Air filters and student learning

Last registered on August 16, 2022


Trial Information

General Information

Air filters and student learning
Initial registration date
August 10, 2022

Initial registration date is when the trial was registered.

It corresponds to when the registration was submitted to the Registry to be reviewed for publication.

First published
August 16, 2022, 9:14 AM EDT

First published corresponds to when the trial was first made public on the Registry after being reviewed.


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Primary Investigator


Other Primary Investigator(s)

PI Affiliation
PI Affiliation
University of Chicago

Additional Trial Information

In development
Start date
End date
Secondary IDs
Prior work
This trial does not extend or rely on any prior RCTs.
Residential sorting across socio-economic strata translates into students being exposed to higher levels of air pollution if they belong to lower socio-economic strata. Since there is evidence that pollution lowers cognitive ability, this could reduce learning, educational attainment, and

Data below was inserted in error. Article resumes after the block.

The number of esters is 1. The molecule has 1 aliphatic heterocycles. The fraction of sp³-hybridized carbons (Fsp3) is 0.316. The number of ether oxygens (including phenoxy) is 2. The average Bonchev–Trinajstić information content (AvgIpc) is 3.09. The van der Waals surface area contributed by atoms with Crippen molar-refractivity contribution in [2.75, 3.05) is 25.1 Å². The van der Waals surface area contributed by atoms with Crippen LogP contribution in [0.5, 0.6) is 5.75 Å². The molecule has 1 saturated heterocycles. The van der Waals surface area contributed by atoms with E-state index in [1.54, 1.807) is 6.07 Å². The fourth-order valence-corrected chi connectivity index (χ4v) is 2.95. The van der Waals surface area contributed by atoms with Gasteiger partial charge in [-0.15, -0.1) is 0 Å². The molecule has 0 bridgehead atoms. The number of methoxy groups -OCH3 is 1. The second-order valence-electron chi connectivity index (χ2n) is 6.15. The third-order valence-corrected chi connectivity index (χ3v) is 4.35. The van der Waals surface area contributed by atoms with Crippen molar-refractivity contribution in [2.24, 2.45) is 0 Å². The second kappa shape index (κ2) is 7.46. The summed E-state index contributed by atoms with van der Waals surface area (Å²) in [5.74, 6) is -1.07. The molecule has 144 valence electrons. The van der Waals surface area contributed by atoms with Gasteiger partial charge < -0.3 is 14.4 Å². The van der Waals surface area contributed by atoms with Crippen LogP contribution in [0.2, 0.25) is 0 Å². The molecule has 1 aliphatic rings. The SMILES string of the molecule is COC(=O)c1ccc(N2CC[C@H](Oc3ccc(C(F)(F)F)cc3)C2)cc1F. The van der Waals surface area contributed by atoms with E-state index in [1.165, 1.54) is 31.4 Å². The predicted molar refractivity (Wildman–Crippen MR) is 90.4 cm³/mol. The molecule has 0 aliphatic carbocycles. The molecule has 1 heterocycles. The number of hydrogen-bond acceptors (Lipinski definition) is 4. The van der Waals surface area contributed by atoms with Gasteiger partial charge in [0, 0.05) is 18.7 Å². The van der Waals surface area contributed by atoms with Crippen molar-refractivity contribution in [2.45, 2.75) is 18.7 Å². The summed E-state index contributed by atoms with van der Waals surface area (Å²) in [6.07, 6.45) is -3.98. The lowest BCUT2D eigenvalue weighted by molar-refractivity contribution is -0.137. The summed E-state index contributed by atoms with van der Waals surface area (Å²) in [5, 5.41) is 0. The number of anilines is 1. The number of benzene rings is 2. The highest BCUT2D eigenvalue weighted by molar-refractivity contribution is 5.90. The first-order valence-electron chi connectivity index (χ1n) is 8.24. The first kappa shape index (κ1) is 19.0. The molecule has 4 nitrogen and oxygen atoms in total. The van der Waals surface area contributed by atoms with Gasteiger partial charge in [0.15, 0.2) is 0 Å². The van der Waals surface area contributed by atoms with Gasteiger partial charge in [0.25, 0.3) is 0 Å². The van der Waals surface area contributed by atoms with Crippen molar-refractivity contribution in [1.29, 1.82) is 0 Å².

eventually salaries for disadvantaged students. Governments could minimize pollution exposure by installing filters that improve classroom air quality. This project aims to experimentally evaluate whether installing air filters inside classrooms enhances student learning. Bogotá's high levels of air pollution are likely negatively affecting the education of boys and girls in public (and private) schools. Installing air filters (HEPA) can mitigate the harmful effects of pollution and improve student performance. All in all, our project asks: what are the effects of installing air filters inside classrooms on student learning?
External Link(s)

Registration Citation